On this day in 1970, Pan Am Airlines made the first commercial flight with the new Boeing 747. It had been scheduled for the 21st, but was delayed while the flight attendants were taught to use the giant shoehorns required to fit the coach-class passengers into their seats.
Today in the east we celebrate Timothy the Apostle (ca. 17 – 97), disciple of St. Paul of Bible fame and sometime bishop of Ephesus. We read in the Acts of the Apostles that he was widely known to have a Greek father, so when Paul deputized him for preaching to the Jewish diaspora, he had him, erm, operated on, to avoid offense. Exactly how his audiences were meant to know this (announcement in the papers? handbills?), it is perhaps best we don’t ask. Timothy then began a whirlwind tour of the northeastern Mediterranean, both with and without Paul. We are not told which he preferred. We are told a lot about Paul’s personality.
The New Testament contains two letters of Paul to Timothy. One consists primarily of fatherly advice on how to run a church; the other is a somewhat more personal letter ending with a request to fetch some stuff Paul had left in a locker in the Greyhound chariot terminal in Troas. In First Timothy, Paul tells Timothy to drink some wine to ease his stomach, yet he also says that bishops ought not to be “given to wine.” This tells us two things: (a) Timothy may have had the tendency to apply Paul’s personal advice a little too zealously, and (b) he had frequent indigestion.
On the Roman calendar today we find the Blessed William Joseph Chaminade (1761-1850), a French priest who managed to survive the Terror with body and head in intimate proximity. The fourteenth child of deeply religious and reliably fertile parents, he followed three older brothers into the priesthood, entering seminary at the age of 10 and becoming a priest at the age of 24. They took vocational formation seriously in those days. When the Revolution came, he refused to sign an oath disclaiming the authority of the Church, and was forced to go underground to continue his ministry. Move along. These aren’t the priests you’re looking for. Later, when the government decided that that liberté stuff might apply to Catholics too, he helped fifty compromised priests reconcile with the Church. These are the priests you’re looking for. Later still the pendulum swung back, and he fled to Zaragoza, Spain, which less than 10 years later would be besieged not once but twice by Napolean’s armies. By that time he was long gone, though, and the townsfolk blamed their misfortune on something else.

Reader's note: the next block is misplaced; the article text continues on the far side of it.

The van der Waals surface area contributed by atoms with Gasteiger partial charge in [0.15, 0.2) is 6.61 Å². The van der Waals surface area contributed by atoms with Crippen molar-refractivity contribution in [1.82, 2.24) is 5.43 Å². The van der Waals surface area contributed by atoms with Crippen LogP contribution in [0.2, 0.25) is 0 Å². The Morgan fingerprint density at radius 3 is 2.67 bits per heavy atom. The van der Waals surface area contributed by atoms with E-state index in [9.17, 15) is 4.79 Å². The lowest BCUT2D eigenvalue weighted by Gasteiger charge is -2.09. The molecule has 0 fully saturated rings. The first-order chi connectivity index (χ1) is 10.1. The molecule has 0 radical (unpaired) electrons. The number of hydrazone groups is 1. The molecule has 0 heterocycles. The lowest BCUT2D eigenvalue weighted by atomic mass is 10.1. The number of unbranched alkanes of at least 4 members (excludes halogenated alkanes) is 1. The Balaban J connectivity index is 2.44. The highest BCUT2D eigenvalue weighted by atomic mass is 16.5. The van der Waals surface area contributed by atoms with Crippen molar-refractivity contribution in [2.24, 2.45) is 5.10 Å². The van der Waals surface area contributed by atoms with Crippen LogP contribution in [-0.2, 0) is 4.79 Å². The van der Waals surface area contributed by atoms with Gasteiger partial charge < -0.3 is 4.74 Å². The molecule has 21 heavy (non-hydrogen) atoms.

Returning to France he started a Catholic youth sodality (lay movement), seeking to re-un-secularize France by the example of “a people of saints.” Imagine, trying to promote Christianity by living exemplary lives. Wait, am I editorializing? They say a prophet is without honor in his own country, and sure enough the old guard opposed him, seeking instead to recapture the privileges the church had had before the Revolution. Hmm. Living godly lives, or demanding rights? Sorry, there I go again. Fortunately the higher-ups, realizing (this time) that it’s better to side with the good guys before they die rather than wait and say “oops” afterwards, affirmed William Joseph and his Marian Sodality. He went on to form two religious societies, both also dedicated to the Virgin Mary.
I would like to say he is the patron saint of people who have been decapitated, or flee to Spain, or something, but my sources do not indicate his patronage of any cause. This may be because he is still only “Blessed” and not yet an official, you know, saint saint. Perhaps one of our readers will create an online petition to the Congregation for the Causes of Saints for a suitable patronage. I’d sign. Wouldn’t you?
This Day in History for 21st January [sic] (HistoryOrb)
Boeing 747 (Wikipedia)
Saint Timothy (Wikipedia)
Apostle Timothy (Orthodox Wiki)
William Joseph Chaminade (Wikipedia)
Society of Mary (Marianists) (Wikipedia)
Reign of Terror (Wikipedia)
Blessed William Joseph Chaminade (SQPN)
Bl. William Joseph Chaminade (L’Osservatore Romano)
Congregation for the Causes of Saints (Wikipedia)
The Holy Bible. (A good online Bible can be found at Bible Gateway.)
Copyright © 2013 Alex Riggle. All Rights Reserved.